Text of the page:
Finance is a relatively broad term for various things regarding the study, development, and management of monetary resources and investments. Some sectors that are more heavily regulated by federal or state laws include insurance, banking, pharmaceuticals, and securities trading. Business activities in these areas tend to lean toward management accounting, because most business transactions involve cash or other assets of some kind. Understanding how different areas of finance work can be helpful to entrepreneurs, although many are already fairly familiar with most areas of business and finance.
Public accounting is almost as old as the country itself, having first appeared in bookkeeping in the 10th century. The public accounting profession includes governmental and non-governmental agencies such as the Internal Revenue Service, the Small Business Administration, and individual states’ financial regulators. In terms of risk management, this includes the monitoring of bank deposits and credit portfolios as well as identifying potential investment opportunities and creating financial plans based on current events.
Another branch of accounting that falls within the broader scope of finance is financial reporting, which is why it’s often referred to as accounting or business accounting. Financial reporting is an essential function in business and finance. Financial reporting helps managers, owners, and investors make better-informed decisions about their businesses and portfolios. Some of the different types of financial reporting that are included in the broader field of business and finance include:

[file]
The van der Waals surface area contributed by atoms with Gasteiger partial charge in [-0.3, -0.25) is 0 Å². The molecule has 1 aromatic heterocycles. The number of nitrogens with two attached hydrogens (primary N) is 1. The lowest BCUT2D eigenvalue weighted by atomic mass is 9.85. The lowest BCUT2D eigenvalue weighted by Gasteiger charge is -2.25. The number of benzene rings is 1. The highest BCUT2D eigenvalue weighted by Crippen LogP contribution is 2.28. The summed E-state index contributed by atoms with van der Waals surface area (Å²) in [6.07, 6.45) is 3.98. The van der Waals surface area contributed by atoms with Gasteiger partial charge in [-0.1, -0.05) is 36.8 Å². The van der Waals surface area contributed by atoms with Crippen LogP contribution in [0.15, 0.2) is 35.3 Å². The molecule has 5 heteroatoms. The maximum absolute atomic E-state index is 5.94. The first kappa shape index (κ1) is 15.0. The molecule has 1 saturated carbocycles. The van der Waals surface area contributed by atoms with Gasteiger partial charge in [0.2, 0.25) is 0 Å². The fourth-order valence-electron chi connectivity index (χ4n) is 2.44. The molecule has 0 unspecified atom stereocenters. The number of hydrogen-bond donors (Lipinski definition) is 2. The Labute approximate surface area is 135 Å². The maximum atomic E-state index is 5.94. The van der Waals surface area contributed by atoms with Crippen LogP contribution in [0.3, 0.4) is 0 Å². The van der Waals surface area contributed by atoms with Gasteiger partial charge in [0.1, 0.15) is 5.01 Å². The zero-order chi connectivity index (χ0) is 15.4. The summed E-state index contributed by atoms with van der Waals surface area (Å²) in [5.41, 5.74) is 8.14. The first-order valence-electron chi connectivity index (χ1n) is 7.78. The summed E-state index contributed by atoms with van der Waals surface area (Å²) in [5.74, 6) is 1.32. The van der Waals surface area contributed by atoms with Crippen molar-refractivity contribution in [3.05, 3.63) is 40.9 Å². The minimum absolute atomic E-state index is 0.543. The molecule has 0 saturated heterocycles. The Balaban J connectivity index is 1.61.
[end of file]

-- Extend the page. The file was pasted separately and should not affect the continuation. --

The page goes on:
Private equity. In private equity, financial accounting makes use of certain techniques to obtain information from companies that are public or private in nature. This includes obtaining balance sheets from publicly traded corporations or entities, such as partnerships. A private equity analyst in the banking industry can also analyze financial reporting documents for mergers and acquisitions and corporate reorganizations. These reports are used internally by management in the same way that they would be used for financing acquisitions, repurchases, and the funding of projects.
Public finance. This is basically the section of finance that deals with issues that fall outside the realm of the private sector. One example of public finance includes things like pension funds, worker compensation, health care benefits, the distribution of national currencies, the operation of national banks, and the issuing of treasury bills. Examples of aspects of public finance typically found within the banking sector include: loan rates, interest rates on loans, balance sheet improvements, and the purchase of financial securities, such as bonds, municipal securities, and commercial paper. A number of different aspects of public finance are regulated by federal laws and regulations. Examples of these areas include: insurance premiums, worker compensation, worker’s compensation premiums and benefits, pensions, health insurance, community colleges, and the financing of capital assets.
Money management. Finance scholars often debate the extent to which the study of finance is related to money management. While money management pertains to the day-to-day management of financial resources, many economists and finance teachers argue that money management refers more to the process through which capital assets are purchased, sold, and managed over time. For example, a manager might buy stock that is expected to increase in price over time. The purchase of this stock would then be considered money management because it allows the manager to purchase an asset that will subsequently increase in value over time.